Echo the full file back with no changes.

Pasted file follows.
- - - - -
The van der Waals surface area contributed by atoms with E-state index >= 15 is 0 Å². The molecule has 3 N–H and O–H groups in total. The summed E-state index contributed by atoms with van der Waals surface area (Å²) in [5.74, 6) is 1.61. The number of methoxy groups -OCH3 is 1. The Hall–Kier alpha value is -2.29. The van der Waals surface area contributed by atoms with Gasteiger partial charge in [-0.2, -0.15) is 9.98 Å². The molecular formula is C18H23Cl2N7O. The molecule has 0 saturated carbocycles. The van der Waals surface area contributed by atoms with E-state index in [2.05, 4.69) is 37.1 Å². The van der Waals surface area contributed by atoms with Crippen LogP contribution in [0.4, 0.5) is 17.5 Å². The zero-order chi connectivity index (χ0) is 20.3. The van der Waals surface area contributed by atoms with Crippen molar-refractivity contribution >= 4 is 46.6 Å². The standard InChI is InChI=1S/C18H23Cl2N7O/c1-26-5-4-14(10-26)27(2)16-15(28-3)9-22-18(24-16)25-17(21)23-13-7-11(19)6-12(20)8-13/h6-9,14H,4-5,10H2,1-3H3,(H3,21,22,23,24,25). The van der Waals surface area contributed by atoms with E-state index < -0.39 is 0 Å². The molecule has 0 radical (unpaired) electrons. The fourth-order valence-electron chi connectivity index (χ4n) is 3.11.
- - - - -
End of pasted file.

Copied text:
The van der Waals surface area contributed by atoms with E-state index >= 15 is 0 Å². The molecule has 3 N–H and O–H groups in total. The summed E-state index contributed by atoms with van der Waals surface area (Å²) in [5.74, 6) is 1.61. The number of methoxy groups -OCH3 is 1. The Hall–Kier alpha value is -2.29. The van der Waals surface area contributed by atoms with Gasteiger partial charge in [-0.2, -0.15) is 9.98 Å². The molecular formula is C18H23Cl2N7O. The molecule has 0 saturated carbocycles. The van der Waals surface area contributed by atoms with E-state index in [2.05, 4.69) is 37.1 Å². The van der Waals surface area contributed by atoms with Crippen LogP contribution in [0.4, 0.5) is 17.5 Å². The zero-order chi connectivity index (χ0) is 20.3. The van der Waals surface area contributed by atoms with Crippen molar-refractivity contribution >= 4 is 46.6 Å². The standard InChI is InChI=1S/C18H23Cl2N7O/c1-26-5-4-14(10-26)27(2)16-15(28-3)9-22-18(24-16)25-17(21)23-13-7-11(19)6-12(20)8-13/h6-9,14H,4-5,10H2,1-3H3,(H3,21,22,23,24,25). The van der Waals surface area contributed by atoms with E-state index < -0.39 is 0 Å². The molecule has 0 radical (unpaired) electrons. The fourth-order valence-electron chi connectivity index (χ4n) is 3.11.